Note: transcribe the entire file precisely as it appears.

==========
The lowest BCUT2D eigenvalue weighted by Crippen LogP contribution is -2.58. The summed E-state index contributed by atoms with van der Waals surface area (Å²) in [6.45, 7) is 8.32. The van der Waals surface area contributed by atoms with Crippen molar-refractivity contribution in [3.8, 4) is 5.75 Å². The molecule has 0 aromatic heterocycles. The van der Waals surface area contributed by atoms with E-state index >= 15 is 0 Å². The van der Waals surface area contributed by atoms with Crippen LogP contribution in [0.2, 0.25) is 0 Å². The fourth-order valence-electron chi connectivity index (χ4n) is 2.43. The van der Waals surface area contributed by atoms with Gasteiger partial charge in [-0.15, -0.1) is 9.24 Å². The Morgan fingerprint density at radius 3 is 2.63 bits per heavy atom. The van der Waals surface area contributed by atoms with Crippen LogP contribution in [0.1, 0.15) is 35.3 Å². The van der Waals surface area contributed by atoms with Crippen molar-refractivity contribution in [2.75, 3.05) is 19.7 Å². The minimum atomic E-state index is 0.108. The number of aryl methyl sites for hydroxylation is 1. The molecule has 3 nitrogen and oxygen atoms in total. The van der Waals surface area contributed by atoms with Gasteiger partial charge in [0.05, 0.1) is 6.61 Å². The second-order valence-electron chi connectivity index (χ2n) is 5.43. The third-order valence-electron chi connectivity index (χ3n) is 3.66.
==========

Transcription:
The lowest BCUT2D eigenvalue weighted by Crippen LogP contribution is -2.58. The summed E-state index contributed by atoms with van der Waals surface area (Å²) in [6.45, 7) is 8.32. The van der Waals surface area contributed by atoms with Crippen molar-refractivity contribution in [3.8, 4) is 5.75 Å². The molecule has 0 aromatic heterocycles. The van der Waals surface area contributed by atoms with E-state index >= 15 is 0 Å². The van der Waals surface area contributed by atoms with Crippen LogP contribution in [0.2, 0.25) is 0 Å². The fourth-order valence-electron chi connectivity index (χ4n) is 2.43. The van der Waals surface area contributed by atoms with Gasteiger partial charge in [-0.15, -0.1) is 9.24 Å². The Morgan fingerprint density at radius 3 is 2.63 bits per heavy atom. The van der Waals surface area contributed by atoms with Crippen LogP contribution in [0.1, 0.15) is 35.3 Å². The van der Waals surface area contributed by atoms with Crippen molar-refractivity contribution in [2.75, 3.05) is 19.7 Å². The minimum atomic E-state index is 0.108. The number of aryl methyl sites for hydroxylation is 1. The molecule has 3 nitrogen and oxygen atoms in total. The van der Waals surface area contributed by atoms with Gasteiger partial charge in [0.05, 0.1) is 6.61 Å². The second-order valence-electron chi connectivity index (χ2n) is 5.43. The third-order valence-electron chi connectivity index (χ3n) is 3.66.